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Penélope Cruz, Antonio Banderas and Their ‘Official Competition’

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It’s a surprising truth that international stars Penelope Cruz and Antonio Banderas have never spent more than two minutes on the big screen.

They made a brief cameo appearance in Pedro Almodóvar’s “I’m So Excited” (2013). Both have appeared in the director’s 2019 movie, Pain and Glory, but they didn’t share the scene because the characters lived in different times.

It changed with the “official competition” currently taking place in the theater, with a bitter satire about the creative process by the film industry and Argentine directors Gastón Duprat and Mariano Korn.

48-year-old Cruz plays the eccentric and curly-haired Laura Cuevas, and 61-year-old Banderas is Felix Libero, an empty and self-centered opposition to the seemingly modest but devoted Ivan Torres (Oscar Martinez). Actor. As Trio rehearses Cuevas’ next film, each of their unscrupulous and selfish motivations emerges on the surface.

Together via a video call from New York where they attended the US premiere of the film at the Tribeca Film Festival, Spanish actors discussed their ideas about their opposite type of role and awards. These are edited excerpts from the conversation.

Were there any other projects you were planning to work on before it didn’t happen due to a schedule or other accident?

Penelope Cruz: No, that’s the weirdest thing. There was nothing that was offered to both of us, and what one of us could and the other couldn’t.Pedro [Almodóvar] Sometimes he tells us his thoughts on what he wants to make with us. He teases us and raises the possibility of a “marriage Italian style” remake. We want to make it with him, but I’m not sure if he’s just joking or if it could be a reality.

Antonio, which do you want to be between the fame-obsessed Felix and the disdainful Ivan?

Banderas: Felix is ​​arrogant and frivolous, but smart. Even if I had to choose to be one of the two actors in the movie, I would probably choose Felix. Ivan is wise and pretends to have this pure ideology about art, but when you are distracted, he can steal your wallet. He is a dangerous character. When Ivan pretends to win an award in front of a mirror, he shows how in the film industry, and even in politics, people can become what they criticize.

Have you ever met Laura and someone similar to her tactics in your career?

Banderas: In the arts, especially in the film industry, it’s a subjective world with many scammers. It’s easy to hide behind the subjectivity of the field. For example, in excellent acting schools such as Stanislavski’s method and Stella Adler, the techniques that support the acting of actors have been born from decades of testing. However, there are many scammers who try a very strange process and tell you that the truth about their behavior is behind the teachings they sell. And there are naive individuals who buy it.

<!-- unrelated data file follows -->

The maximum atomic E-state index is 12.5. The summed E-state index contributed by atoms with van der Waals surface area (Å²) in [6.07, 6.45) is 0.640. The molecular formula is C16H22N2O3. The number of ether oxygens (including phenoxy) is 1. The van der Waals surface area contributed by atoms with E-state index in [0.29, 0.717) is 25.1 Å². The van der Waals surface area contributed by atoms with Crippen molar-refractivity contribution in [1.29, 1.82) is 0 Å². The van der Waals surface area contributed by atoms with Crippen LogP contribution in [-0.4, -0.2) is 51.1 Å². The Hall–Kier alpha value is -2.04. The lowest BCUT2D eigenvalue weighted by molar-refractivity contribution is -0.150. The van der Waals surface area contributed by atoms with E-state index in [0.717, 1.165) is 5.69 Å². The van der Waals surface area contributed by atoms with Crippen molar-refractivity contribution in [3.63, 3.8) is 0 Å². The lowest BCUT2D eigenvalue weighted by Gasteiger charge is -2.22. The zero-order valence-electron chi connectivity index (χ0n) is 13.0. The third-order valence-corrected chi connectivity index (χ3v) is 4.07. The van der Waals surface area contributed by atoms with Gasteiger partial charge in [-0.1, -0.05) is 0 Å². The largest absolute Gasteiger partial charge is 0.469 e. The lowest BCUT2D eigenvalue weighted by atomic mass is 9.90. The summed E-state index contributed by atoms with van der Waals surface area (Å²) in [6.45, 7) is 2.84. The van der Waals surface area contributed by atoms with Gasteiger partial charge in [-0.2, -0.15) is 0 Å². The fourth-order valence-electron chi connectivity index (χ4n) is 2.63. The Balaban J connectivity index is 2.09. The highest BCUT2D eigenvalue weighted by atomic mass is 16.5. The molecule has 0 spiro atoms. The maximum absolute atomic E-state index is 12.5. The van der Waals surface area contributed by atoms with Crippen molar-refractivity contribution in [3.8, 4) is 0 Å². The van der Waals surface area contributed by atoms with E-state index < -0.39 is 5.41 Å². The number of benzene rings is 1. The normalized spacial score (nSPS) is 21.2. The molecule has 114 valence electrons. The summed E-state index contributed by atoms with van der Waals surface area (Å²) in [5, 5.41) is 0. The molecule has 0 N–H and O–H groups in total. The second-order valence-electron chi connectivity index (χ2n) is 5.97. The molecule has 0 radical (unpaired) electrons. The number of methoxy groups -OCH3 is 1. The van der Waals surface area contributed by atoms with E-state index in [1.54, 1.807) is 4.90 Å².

Who were you channeling or imitating in the whimsical Laura portrayal?

CRUZ: I can’t say their name, but I was inspired by a few people, but not all of them came from the film industry, and not all are women. The director and I watched a lot of video interviews with these people to note the ridiculous things about them. [laughs].. I created Frankenstein characters based on them and created what we all shared about the strangest things that happened to us on the set.

How helpful was the eye-catching wig to your makeover?

CRUZ: The wig helped me a lot because she wanted to be seen when Laura entered the room. She always believes that what she has to say is more interesting than what everyone else has to say. She is not good at listening to others and is very lonely because the ego devours her. She’s intolerable, but it was a lot of fun to play her.

In one scene, Laura tortures an actor by destroying a precious trophy. What do you think about the importance of awards related to the scene?

CRUZ: It was fun in that scene. But some of them were our real prizes, so we worked hard to get them, so I didn’t want to get hooked and accidentally break them. They are worth it and should be grateful.

Banderas: But if we think about it, the trophy is a reification of something that has already been given to you. This means that if you win an Oscar, you can put it on a house or tree in your country or lose it, but the fact that you were awarded an Oscar remains in the history of the film. Our attachment to the reification of the moment is extraordinary, and what Laura is doing is probably one of the most coherent scenes in the movie, “Detach, Man! This is symbolic. Even if I destroy this, you’re already a winner no matter what it is. “It’s strange how much we love medals and shiny things.

CRUZ: Antonio, I don’t think Laura does that. She discards her award, but at the same time, Felix can just re-shoot her entire movie, just playing both characters. She knows exactly what happened to Ivan. But she doesn’t ask a question because she doesn’t want to know the truth. She only cares about moving the movie forward. She will continue to care about her awards above all else in her life.

Do you keep your prizes in a special place?

CRUZ: No, I’m at home.. But when I just won the Oscar, I took it to the beach for a few days.

Banderas: So he was able to get a tan [laughs]..

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